By Alex Myers
PINEHURST, N.C. -- Three days are in the books at the 2014 U.S. Open and one man has clearly distinguished himself thus far. There's still plenty of golf, but all signs are pointing to a Martin Kaymer win. These five things won't hurt.
1. History is on his side
Since World War II, only four players have blown 54-hole leads of five shots or more at a major championship. Most recently, Jean Van de Velde pulled it off at the 1999 British Open. The worst collapse was Greg Norman blowing a six-shot lead at the 1996 Masters. It can definitely happen, but don't count on it. Sportsbook Bovada listed him as an overwhelming 1/3 favorite (that means they give him a 75-percent chance of winning) and even set up a special second-place bet.
2. His track record with 54-hole leads is very good
Increasing the German's chances of claiming a second major is the fact he has converted five of six 54-hole leads on either the PGA or European Tour in his career. The last of which came last month at the Players, where he also went wire-to-wire to pick up his first PGA Tour win since his victory at the 2010 PGA Championship.
3. All parts of his game are firing
How good has Kaymer been this week? He ranks in the top 10 in four main statistical categories being kept this week at Pinehurst: Fairways hit, greens hit, total putts and driving distance. Even when he's made mistakes -- the back-to-back pulled tee shots on Nos. 4 and 5 Saturday -- he's turned them into positives. Kaymer saved bogey and then made an incredible eagle to regain his huge lead.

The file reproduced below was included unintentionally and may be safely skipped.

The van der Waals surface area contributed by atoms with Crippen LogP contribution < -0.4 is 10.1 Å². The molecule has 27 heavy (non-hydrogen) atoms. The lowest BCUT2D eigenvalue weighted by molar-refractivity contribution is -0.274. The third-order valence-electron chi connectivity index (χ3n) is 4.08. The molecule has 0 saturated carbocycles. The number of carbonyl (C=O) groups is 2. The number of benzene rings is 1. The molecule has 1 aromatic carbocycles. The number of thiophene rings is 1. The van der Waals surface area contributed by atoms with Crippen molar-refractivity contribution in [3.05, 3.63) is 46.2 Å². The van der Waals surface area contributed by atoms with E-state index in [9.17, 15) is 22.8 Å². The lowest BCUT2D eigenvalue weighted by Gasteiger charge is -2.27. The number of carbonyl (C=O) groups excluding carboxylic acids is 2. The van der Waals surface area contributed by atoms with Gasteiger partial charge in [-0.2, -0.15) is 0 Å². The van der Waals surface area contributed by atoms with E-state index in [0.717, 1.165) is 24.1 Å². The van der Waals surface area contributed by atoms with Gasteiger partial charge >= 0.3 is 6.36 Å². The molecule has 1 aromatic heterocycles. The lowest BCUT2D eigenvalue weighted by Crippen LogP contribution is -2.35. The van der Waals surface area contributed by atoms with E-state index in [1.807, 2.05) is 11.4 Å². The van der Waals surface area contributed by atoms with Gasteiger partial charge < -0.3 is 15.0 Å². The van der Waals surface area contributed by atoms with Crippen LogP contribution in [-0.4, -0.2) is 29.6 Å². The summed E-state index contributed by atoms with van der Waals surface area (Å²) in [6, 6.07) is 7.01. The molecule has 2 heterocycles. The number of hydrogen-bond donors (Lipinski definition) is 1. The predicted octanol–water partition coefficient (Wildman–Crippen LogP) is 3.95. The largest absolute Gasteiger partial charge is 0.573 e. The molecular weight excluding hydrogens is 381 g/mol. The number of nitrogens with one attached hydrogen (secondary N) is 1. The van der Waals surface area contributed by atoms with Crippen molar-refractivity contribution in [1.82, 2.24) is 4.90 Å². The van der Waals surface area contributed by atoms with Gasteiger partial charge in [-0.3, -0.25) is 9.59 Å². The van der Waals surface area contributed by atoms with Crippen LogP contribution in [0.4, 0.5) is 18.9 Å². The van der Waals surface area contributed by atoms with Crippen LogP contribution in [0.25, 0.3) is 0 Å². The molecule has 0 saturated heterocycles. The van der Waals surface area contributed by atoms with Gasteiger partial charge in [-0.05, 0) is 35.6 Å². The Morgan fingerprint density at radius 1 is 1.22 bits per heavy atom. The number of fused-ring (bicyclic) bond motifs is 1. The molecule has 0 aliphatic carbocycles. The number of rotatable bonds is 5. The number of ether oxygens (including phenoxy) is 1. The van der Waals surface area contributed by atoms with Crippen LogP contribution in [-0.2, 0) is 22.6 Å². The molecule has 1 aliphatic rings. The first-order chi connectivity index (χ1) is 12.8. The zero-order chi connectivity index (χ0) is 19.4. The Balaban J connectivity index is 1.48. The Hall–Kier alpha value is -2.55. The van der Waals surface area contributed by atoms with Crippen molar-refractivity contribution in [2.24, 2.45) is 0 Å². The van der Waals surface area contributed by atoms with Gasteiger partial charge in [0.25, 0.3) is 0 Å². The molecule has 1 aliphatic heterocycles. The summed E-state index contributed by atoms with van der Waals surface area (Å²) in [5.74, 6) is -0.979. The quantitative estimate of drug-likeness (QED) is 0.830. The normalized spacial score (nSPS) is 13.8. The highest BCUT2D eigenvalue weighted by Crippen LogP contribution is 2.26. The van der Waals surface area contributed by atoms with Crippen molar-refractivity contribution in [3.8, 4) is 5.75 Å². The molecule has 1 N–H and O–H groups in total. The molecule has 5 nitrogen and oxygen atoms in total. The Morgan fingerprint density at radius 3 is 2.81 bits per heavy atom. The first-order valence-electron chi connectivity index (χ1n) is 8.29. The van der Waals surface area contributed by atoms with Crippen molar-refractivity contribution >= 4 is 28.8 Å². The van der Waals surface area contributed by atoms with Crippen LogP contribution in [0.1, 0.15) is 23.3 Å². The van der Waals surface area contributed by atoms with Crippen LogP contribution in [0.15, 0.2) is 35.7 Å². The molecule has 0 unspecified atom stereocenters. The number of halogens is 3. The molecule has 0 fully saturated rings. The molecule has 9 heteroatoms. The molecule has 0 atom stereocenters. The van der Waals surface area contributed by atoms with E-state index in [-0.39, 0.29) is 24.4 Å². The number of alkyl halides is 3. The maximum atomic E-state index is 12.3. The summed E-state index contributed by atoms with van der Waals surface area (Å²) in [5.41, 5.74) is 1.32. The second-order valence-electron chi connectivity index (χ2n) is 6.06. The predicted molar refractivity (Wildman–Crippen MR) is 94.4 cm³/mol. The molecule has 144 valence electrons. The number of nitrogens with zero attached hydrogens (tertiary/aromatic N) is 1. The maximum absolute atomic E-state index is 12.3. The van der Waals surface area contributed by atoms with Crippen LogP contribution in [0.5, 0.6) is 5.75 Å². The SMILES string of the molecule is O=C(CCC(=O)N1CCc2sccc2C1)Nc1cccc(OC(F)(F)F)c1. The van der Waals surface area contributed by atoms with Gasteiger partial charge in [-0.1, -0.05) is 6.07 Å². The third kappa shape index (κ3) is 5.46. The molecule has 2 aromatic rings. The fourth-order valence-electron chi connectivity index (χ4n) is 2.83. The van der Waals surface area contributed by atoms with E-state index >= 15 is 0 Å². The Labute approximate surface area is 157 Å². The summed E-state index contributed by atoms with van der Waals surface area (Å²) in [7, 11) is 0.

4. Sunday's course conditions
Did it rain Saturday night? No. Should Pinehurst play just as firm and fast as it did on Saturday? Yes. That's bad news for the guys chasing Kaymer. It's going to be tough for anyone to shoot a low score to catch him. Speaking of his pursuers, Justin Rose is the only player other than Kaymer in the top 15 with a major title on his resume. And he begins the day nine shots back.
5. Sunday's pin positions
There were plenty of players pointing out/complaining about the pin positions in the third round. The USGA hasn't done them any favors for the final round, either. Here's a look:
That's 10 holes with a pin placement six paces or less from edges of the greens -- edges that we all know aren't exactly receptive. In other words, don't expect a lot of great birdie looks. And that's fine by Kaymer.